The Truth of the Matter
For years now I and other members of the South Laguna Civic Association historical committee have been working on a book on the history of South Laguna. This is especially challenging because government records prior to the 1987 annexation into Laguna Beach are only a small part of the records of the County of Orange. Making it even more complicated, prior to 1889 when Orange County was created, our area was in Los Angeles County. We have the map of homesteads compiled and drawn by Beryl Wilson Viebeck documenting early land ownership post 1870. Previous historical works are limited in scope—Joe Thurston’s “Laguna Beach of Early Days” concentrates on the family homestead in Aliso Canyon, and Karen Wilson Turnbull’s “History of Three Arch Bay” features that community—which is only 20% of South Laguna.
So we had a challenge—to piece together South Laguna’s history from the only documents we could find—mostly the microfilm copies of the old newspapers at the Laguna Beach library. Volunteers pored through them, looking at a list of names of prominent people and places we had pieced together and making copies of relevant pages. (Even now those microfilmed Laguna Beach papers are not searchable by computer.) I compiled these by year and summarized the information. Then I was told by a real historian, “Newspapers are considered secondary sources.” Why? Sometimes their interpretation of primary sources is incomplete or even in error. The stories aren’t checked as they might be for a history book. Even if the paper publishes a correction, the likelihood of our finding the correction with our method and correlating it with a prior story is minimal.
How do errors creep in? Just last week, the article in the Register regarding the saving of the historical Laguna Beach lifeguard tower mentions “Fred Griggs” having designed the modern lifeguard tower that was rejected in the early 1970s. “Fred Briggs” was the architect—it was just a typo—but it could be an everlasting one. With the internet errors can live on.
When I looked up Fred Briggs on the internet in connection with the tower there were several entries saying he had designed the present, historical tower. Not true, the tower is from the 1930s or earlier and was moved from a gas station across Coast Highway in 1937, according to detailed research by Jane Janz. Perhaps Briggs did work on the remodeling the tower interior, but he did not design it. Getting to the bottom of all these details and assuring correctness is a time-consuming challenge.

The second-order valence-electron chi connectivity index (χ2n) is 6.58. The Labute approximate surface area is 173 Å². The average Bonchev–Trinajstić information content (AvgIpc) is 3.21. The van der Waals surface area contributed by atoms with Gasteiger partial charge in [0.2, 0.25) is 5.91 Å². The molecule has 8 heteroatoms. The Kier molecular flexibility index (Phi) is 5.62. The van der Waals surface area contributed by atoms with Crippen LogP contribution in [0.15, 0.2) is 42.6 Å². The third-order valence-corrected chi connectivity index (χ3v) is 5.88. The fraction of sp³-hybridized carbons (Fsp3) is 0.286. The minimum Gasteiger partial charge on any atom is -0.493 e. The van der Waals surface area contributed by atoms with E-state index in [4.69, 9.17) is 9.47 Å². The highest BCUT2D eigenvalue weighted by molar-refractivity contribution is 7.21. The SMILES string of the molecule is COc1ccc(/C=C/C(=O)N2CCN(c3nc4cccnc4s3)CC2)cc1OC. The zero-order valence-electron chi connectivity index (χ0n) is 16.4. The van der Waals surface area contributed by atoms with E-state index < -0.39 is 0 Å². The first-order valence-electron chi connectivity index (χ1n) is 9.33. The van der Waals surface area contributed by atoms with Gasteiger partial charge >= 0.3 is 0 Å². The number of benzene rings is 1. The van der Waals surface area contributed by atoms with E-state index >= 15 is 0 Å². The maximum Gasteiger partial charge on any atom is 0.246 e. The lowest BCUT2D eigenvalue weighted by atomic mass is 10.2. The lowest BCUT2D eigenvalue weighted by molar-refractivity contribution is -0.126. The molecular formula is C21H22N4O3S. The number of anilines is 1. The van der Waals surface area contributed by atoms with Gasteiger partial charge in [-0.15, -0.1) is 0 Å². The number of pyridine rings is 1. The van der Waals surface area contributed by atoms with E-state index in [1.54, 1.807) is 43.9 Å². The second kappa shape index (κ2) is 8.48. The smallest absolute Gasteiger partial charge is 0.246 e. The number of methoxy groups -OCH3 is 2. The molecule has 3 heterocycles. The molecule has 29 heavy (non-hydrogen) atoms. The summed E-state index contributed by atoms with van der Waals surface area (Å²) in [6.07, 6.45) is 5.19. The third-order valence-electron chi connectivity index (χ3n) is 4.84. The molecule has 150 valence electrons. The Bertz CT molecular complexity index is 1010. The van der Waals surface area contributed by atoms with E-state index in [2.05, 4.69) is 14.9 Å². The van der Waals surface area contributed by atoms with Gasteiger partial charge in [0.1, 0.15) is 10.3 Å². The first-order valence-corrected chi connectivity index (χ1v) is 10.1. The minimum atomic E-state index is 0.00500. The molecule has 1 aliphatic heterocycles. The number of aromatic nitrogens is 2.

Sometimes the more we looked it seemed we were uncovering more mysteries than answers. The homesteader for the central portion of South Laguna, from Camel Point to Three Arch Bay was Leon W. (Lee) Goff. He sold his 153-acre homestead for $13,000 in August of 1888 to three men from Illinois. A little more than a month later he died at age 36 leaving his wife Nettie and four children. There is an impressive tombstone in Santa Ana’s Fairview cemetery, leading us only to guess at the emotions that must have played into its erection. What caused his death? I have ordered a copy of his death certificate from the Los Angeles County archives—this is an incomplete story I am aching to tell.
Lee’s brother Franklin’s 136-acre homestead was north of Aliso Creek. Thurston says Franklin sold his homestead around the same time that Lee sold his to a syndicate that planned a resort where the Montage is now. The development was to be named “Santa Catalina on the Main” and was to be accessed from a train that was planned to run up Aliso Canyon. In her History of Laguna Beach, Josephine Yoch says the sale was to Raymond Whitcomb, a prominent Eastern travel company. But the Los Angeles County archives in Norwalk revealed no Frank Goff sale of that homestead. A contract of sale that was never consummated? It all fell through of course, the railroad was never built and the real estate boom collapsed. The story of the resort project’s abandonment told in newspapers years later involved another company completely. Another mystery.
The self-censorship of a small town also comes into play. “What no one wants to say doesn’t get written,” even though it’s true. Rarely documented is information about the character and qualities of people who influenced our town. What were these important figures in our history really like?
Questions raised by local lore need to be explored. Maurie Beaumont on Sea Cliff Drive said that his house was once owned by Charlie Chaplin who partied there with Douglas Fairbanks and Hollywood friends. He said the house was originally built on the lot below, but when Charlie and his wife Lita Grey divorced and she and her mother got that lot he had the house moved with horses and sleds uphill to the property he still owned, leaving her an empty lot. What a colorful story. I read Chaplin’s biography, books written by his wife—nowhere was there a mention of his even being in Laguna. No property title documentation either.
But just because we don’t find something it doesn’t mean it’s not out there somewhere. The more we look, and the more we learn, the more fascinating our community becomes, even though the truth is elusive.
Ann is a landscape architect and former Laguna Beach mayor. She is also a long-time board member of Village Laguna, Inc.